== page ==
The Barbados Bar Association (BBA) is warning that a proposed amendment to the Barbados Revenue Authority (BRA) Act would have “constitutional implications” and would “cause more mischief than it cures”.
In a statement Monday from its president Liesel Weekes, the grouping of attorneys-at-law questioned the constitutionality of sections of the Barbados Revenue Authority (Amendment) Bill 2017 which deal with the conveyance of property. The measure could go before Parliament as early as Tuesday.
According to the provisions of the amendment, all persons natural and juridical, who wish to convey property must first obtain a tax clearance certificate from BRA as evidence that all taxes payable under the Excise Tax Act, the Income Tax Act, the Land Tax Act and the Value Added Tax Act have been fully paid, or that an agreement has been reached with BRA for payment of ten per cent of the assessed tax, with the remainder to be paid by installments.
The BBA said other than the Land Tax Act, taxes due and payable under the other Acts were not charges on land “and ought not to be treated as such”.
Such taxes are personal to the tax registrant and are debts due to the Crown, and there were legal remedies available to the state in the event of default by a taxpayer, it argued.
“The requirement of the tax clearance certificate contemplated by the amendment seeks to treat debts owed to the Crown as first charges on land. It is unclear what mischief this provision seeks to address and whether in its current form it addresses any mischief relative to the transfer of property,” the association said in the statement.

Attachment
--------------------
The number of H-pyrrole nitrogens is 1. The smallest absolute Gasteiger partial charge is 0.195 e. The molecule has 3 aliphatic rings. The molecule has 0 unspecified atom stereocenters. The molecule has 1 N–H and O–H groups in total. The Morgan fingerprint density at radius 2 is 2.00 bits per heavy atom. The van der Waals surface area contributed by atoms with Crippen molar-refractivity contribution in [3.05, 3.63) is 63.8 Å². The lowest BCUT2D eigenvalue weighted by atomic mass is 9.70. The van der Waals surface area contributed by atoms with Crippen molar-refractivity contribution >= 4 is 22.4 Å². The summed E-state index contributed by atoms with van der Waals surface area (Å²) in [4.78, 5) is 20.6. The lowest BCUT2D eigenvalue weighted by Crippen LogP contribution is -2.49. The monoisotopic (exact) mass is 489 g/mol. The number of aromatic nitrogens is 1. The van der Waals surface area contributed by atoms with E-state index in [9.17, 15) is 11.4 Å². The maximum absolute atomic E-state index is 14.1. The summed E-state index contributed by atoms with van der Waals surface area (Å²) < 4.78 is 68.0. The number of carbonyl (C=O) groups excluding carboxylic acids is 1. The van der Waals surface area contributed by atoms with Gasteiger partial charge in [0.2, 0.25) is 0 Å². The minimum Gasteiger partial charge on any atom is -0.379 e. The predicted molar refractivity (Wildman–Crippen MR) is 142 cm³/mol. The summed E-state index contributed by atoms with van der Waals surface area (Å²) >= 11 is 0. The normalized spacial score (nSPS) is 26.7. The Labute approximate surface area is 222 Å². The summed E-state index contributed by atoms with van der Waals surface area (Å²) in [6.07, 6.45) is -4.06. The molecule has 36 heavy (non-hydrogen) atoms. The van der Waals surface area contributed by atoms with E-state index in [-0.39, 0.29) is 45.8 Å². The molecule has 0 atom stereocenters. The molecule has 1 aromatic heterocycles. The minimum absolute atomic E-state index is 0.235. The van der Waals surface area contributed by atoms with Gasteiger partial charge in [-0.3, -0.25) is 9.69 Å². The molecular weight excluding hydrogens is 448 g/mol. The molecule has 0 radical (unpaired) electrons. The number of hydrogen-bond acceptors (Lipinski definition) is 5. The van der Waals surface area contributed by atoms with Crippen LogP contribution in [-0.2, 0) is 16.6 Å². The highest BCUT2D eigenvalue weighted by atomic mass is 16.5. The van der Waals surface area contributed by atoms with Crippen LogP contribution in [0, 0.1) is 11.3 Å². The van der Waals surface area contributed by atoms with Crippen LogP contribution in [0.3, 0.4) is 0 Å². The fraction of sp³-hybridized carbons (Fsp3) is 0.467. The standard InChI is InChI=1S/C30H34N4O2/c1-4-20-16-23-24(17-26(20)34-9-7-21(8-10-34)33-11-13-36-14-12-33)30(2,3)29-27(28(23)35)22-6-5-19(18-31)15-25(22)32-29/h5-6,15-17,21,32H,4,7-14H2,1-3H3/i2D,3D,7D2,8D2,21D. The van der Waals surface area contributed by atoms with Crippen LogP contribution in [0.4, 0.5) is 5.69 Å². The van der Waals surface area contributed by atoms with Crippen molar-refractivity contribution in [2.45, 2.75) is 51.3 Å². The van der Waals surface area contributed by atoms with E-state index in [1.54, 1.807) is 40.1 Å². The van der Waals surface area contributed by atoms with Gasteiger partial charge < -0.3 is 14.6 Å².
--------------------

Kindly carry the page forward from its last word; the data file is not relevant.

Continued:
The legal body said a review of the bill had revealed a failure to consider sums that had been assessed by BRA as payable but disputed by the taxpayer.
“This Amendment must have regard for the rights of objection and appeal available to taxpayers under the substantive Taxing Acts. In its current form the Amendment fails so to do.”
In addition, it said the changes to the legislation failed to make “provision for the set off of refunds against tax assessed” similar to that provided in the VAT Act, and sought to “make liable for unpaid taxes third parties to whom those taxes do not relate”.
It asked whether a mortgagee “exercising a power of sale over a property where the owner of that property has failed to pay his income tax or other taxes” was expected to “discharge the mortgagor’s personal income tax liability” and enter into an agreement with BRA for payment of the tax.
It also listed as a “practical example”, the case of matrimonial property where a court has ordered one of the parties to transfer his or her share and interest in that property to the other.
“If the transferring party has defaulted on his/her personal income tax, is the other party to be deprived of the relief ordered by the Court? This cannot properly be the intention of the Amendment but is the effect of the proposed provisions,” the statement said.
“The Bar is also concerned that there may be constitutional implications with regard to the Amendment as it relates to due process as the Amendment appears to seek to extract taxes from registrants without reference to their right of objection to and appeal of the sums assessed to be paid.
“Similar to the attempt to make the obtaining of a professional practising certificate contingent on the possession of a tax clearance which was abandoned, the effect of this amendment will cause more mischief than it cures,” it concluded.